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Posted: Nov 13, 2015
The right catalyst turns smelly chemicals into valuable products
(Nanowerk News) Mercaptans or thiols are a special class of organic compounds that contains sulfur functional group, RSH. Various sulfur compounds are highly demanded in the formation of new materials in photonics, optics, pharmaceutical industry, organic chemistry, and nanotechnology.
Sulfur derivatives are, by far, the richest fossil source of functional molecules available in nature. Indeed, a diversity of sulfur species is present as contaminants in crude oil. Unfortunately, there are still no efficient technological tools to separate sulfur compounds from crude oil and utilize them in materials production. Petroleum industry wastes billions of tones of valuable compounds, which are annually destroyed to elemental sulfur.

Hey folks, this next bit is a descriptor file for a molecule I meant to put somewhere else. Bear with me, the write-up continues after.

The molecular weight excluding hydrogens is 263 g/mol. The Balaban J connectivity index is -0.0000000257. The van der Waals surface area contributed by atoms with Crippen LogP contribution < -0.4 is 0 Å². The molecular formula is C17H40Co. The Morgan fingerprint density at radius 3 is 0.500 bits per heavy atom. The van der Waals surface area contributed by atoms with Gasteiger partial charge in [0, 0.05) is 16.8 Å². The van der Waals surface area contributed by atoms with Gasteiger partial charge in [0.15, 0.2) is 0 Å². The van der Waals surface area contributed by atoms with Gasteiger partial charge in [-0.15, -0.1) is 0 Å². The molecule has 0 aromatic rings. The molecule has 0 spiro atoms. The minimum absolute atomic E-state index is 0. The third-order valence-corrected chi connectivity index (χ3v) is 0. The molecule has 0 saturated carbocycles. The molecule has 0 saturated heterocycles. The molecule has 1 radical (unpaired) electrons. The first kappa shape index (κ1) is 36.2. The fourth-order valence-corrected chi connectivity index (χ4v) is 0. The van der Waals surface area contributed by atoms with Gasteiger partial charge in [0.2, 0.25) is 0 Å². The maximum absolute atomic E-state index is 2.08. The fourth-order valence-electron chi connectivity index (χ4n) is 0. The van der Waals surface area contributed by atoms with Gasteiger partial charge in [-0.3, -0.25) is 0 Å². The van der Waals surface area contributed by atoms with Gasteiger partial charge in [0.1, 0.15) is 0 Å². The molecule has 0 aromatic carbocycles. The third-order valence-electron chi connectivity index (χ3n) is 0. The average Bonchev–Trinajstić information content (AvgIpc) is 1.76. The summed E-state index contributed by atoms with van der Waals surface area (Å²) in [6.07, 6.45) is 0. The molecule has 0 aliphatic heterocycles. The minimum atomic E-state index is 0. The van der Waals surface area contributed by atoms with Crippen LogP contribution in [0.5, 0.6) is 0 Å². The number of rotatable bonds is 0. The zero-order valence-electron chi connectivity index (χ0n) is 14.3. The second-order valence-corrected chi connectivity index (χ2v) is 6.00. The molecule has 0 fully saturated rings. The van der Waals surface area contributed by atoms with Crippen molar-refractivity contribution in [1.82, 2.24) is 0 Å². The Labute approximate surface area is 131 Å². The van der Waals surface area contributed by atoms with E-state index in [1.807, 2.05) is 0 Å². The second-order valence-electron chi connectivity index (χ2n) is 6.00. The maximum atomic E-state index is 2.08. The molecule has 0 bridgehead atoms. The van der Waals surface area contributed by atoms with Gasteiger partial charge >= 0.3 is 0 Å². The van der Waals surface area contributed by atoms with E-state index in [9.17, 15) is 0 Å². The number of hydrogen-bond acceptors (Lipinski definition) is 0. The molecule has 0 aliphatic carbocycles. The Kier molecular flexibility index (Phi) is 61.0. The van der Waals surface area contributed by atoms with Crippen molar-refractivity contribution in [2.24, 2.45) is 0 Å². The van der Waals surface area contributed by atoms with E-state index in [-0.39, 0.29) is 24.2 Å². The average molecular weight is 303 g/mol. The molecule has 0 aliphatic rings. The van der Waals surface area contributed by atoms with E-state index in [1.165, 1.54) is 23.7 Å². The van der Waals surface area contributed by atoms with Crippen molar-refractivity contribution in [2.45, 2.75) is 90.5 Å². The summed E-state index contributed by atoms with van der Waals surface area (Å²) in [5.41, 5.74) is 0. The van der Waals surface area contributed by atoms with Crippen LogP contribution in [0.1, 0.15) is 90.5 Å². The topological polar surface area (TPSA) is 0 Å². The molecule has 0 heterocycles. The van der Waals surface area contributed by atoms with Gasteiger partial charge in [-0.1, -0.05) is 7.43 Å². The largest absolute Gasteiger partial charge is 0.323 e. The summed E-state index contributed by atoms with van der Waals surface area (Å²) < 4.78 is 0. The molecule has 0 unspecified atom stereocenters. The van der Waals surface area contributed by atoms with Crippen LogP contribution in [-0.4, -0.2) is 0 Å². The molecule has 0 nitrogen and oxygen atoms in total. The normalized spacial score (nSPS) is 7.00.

It is a well-known fact that humans are very sensitive to thiols. Small molecular thiols have an extremely unpleasant smell, which even in trace-level concentration (1-5 parts per billion) can be easily detected by human’s nose.
Figure 1. A unique four-membered Pd2S2 ring created in the catalytic chemistry. (click on image to enlarge)
Chemical transformation was performed using atom–economic approach, which assures high yield and complete selectivity. This means that a pure product can be obtained just after completion of the reaction and isolation of the catalyst.